We can thank our friends at Skull & Crown Trading Co. for setting up the cocktails being served in the treehouse for the first time in decades. There were a series of delicious options, including a very nice Zombie, but I was totally blown away by the Mai Tai on the menu.
The Banyan Mai Tai was made with Appleton Estate 12 rum, Kō Hana Kea rum, Smith & Cross rum, Dry Curacao, Lime, Orgeat, Demerara Syrup, and a topping of Angostura Bitters. Purists would say that bitters don’t belong in a Mai Tai, but I’m here to tell you that it was just fine to add them. With three rums amongst my favorites, this Mai Tai totally hit me perfectly. Especially considering the setting, too. Cocktails, in a treehouse under the banyan tree, what’s not to love? One of the top Mai Tais of 2023 and it will for sure make the yearly top 10 list.
Skull & Crown will be doing cocktails here on Fridays and Saturdays through the rest of the year, so if you’re in Waikiki be sure to check it out.
One of the highlights of my visits to The Kon-Tiki is to check out their rum selection and to try something new. Such was the case on Wednesday when I tried two varietals of Kō Hana Kea Hawaiian Agricole Rum. These rums are distilled from the crushed cane juice from different types of sugar cane, providing each expression with unique and interesting flavors.
First was Kalaoa, harvested in December 2020. I tried this neat and found it to be similar to the Kea varietal I have at home but a bit more mild and less briney. Very satisfying to sip.
Next was Lahi from June 2019 and for this varietal I had it in Kon-Tiki’s excellent Mai Tai. This rum is so flavorful that it really punches through and makes for a fantastic cocktail. You can taste the savory flavor profile from the Kō Hana Rum, and no grassy aftertaste like sometimes get with this style of rum distilled from sugar cane juice.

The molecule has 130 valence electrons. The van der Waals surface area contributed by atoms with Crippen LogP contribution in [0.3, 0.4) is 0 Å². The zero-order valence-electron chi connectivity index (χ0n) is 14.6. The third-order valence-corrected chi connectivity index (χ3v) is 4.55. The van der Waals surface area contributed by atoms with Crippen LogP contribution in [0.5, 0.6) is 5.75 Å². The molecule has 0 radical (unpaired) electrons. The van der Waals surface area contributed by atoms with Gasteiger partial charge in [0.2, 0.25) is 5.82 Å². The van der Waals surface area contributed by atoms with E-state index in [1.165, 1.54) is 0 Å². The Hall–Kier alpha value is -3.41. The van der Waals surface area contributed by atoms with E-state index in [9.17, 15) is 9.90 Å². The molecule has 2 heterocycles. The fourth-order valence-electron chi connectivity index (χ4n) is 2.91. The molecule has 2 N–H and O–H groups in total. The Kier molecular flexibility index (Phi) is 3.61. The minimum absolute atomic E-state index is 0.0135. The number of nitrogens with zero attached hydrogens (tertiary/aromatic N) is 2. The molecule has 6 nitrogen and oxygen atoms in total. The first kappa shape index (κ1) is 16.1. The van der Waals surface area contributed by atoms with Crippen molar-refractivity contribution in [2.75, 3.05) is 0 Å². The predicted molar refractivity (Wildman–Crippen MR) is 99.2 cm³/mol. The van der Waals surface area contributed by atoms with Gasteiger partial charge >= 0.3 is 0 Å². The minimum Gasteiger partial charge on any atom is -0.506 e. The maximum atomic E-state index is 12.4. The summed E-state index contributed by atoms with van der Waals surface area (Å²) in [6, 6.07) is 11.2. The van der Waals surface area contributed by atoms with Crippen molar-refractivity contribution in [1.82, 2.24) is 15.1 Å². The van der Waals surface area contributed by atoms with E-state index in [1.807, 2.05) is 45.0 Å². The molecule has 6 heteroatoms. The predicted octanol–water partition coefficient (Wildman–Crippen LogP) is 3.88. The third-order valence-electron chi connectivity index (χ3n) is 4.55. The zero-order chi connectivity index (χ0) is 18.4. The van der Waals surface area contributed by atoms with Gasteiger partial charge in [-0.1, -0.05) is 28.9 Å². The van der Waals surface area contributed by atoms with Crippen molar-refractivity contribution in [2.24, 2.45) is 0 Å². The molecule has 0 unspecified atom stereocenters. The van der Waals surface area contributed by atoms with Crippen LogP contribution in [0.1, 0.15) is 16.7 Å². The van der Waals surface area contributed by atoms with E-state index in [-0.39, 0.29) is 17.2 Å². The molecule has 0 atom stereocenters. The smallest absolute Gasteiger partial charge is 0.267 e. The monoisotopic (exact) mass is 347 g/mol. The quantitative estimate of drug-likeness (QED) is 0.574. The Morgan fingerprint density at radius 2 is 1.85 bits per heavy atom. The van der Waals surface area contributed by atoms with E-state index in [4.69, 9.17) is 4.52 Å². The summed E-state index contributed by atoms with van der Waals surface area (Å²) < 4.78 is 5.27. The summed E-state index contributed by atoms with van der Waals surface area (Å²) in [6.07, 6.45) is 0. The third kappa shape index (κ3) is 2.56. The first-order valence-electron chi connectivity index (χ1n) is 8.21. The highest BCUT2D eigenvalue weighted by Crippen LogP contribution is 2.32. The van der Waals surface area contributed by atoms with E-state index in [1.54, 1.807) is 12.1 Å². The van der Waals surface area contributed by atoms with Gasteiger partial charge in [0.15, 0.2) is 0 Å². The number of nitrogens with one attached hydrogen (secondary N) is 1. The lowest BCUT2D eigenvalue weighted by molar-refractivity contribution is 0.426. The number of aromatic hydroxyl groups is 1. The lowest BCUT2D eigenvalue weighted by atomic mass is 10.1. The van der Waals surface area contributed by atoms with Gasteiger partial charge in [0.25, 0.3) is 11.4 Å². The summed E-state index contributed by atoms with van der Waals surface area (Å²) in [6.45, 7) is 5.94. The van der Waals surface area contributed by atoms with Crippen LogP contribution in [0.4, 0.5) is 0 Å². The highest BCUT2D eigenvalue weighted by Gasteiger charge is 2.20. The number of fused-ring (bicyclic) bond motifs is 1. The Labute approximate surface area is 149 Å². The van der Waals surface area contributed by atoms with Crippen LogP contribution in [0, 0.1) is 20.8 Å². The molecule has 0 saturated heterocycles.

The Kon-Tiki had a nice collection and we thank Carlos for the suggestions.
We’ll be visiting the Kō Hana distillery next week on O’ahu when we attend the Tiki in Waikiki event. There’s a lot of focus on local businesses and cultural activities for this tiki weekender event, including some fundraising for Maui relief efforts.
This Mai Tai is part of a line of bottled cocktails from O’ahu’s Kō Hana rum distillery. We’re fans of their rum products and this cocktail line is starting to become available outside the islands. I picked mine up at Bitters and Bottles. Retail price is around $15.
In terms of overall taste, the Kō Hana Mai Tai’s most pronounced taste and bouquet is coming from the stellar Hawaiian Rum Agricole. This rum is distilled from cane juice and has a savory and sweet taste that’s different from rums distilled from molasses. There are also tangy citrus flavors and some light fruity flavors, but I’m not getting a lot of orange or almond like you’d expect from a traditional Mai Tai. But I’m also not picking up much pineapple or coconut, so in that respect this bottled Mai Tai is already a lot better than most.
Kō Hana recommends this served over ice and I found it to be noticeably better in this format. It comes in at a hefty 22% ABV, which means that 375 bottle is best for a couple people. Throw a pineapple or umbrella in the drink and take a Hawaiian vacation.
This is one of the better bottled Mai Tais. If you love rums made from cane juice, Kō Hana’s Mai Tai is truly outstanding.
I’m doing Kon-Tiki’s Rum Expedition list of 100 rums again, and decided to Daiq it up last night for National Daiquiri Day.
I tried three rums in this format, all light/clear and I believe all unaged.
Copalli White – this pot/column blend from Belize is made from sugar cane juice but is very approachable. Not as much character in this one compared to the other two, but it is very serviceable in this format.
Père Labat Blanc 59 – a high proof rhum had more oomph and the traditional Martinique grassy notes were somewhat tempered in this format. I liked this, not just for the 59% ABV but because of the terroir of the island of origin.
KōHana Hawaiian Agricole Rum KEA – by far by favorite from this list. I absolutely love Kea for the savory qualities, even at only 40% ABV. Not grassy like the Martinique, instead this flavor bomb had a really lovely and long finish in the daiquiri.